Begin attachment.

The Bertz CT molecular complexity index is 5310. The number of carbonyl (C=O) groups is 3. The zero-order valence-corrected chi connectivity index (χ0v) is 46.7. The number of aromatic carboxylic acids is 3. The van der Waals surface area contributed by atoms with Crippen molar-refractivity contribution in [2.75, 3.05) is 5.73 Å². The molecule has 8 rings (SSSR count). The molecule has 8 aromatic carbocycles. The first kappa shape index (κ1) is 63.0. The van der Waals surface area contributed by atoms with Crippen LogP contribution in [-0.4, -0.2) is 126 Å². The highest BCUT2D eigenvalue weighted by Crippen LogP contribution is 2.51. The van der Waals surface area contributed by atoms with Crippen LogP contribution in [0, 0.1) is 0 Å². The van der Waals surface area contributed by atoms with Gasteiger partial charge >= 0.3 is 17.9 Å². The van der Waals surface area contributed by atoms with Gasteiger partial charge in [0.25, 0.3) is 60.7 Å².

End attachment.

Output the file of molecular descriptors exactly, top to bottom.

The Bertz CT molecular complexity index is 5310. The number of carbonyl (C=O) groups is 3. The zero-order valence-corrected chi connectivity index (χ0v) is 46.7. The number of aromatic carboxylic acids is 3. The van der Waals surface area contributed by atoms with Crippen molar-refractivity contribution in [2.75, 3.05) is 5.73 Å². The molecule has 8 rings (SSSR count). The molecule has 8 aromatic carbocycles. The first kappa shape index (κ1) is 63.0. The van der Waals surface area contributed by atoms with Crippen LogP contribution in [-0.4, -0.2) is 126 Å². The highest BCUT2D eigenvalue weighted by Crippen LogP contribution is 2.51. The van der Waals surface area contributed by atoms with Crippen LogP contribution in [0, 0.1) is 0 Å². The van der Waals surface area contributed by atoms with Gasteiger partial charge >= 0.3 is 17.9 Å². The van der Waals surface area contributed by atoms with Gasteiger partial charge in [0.25, 0.3) is 60.7 Å².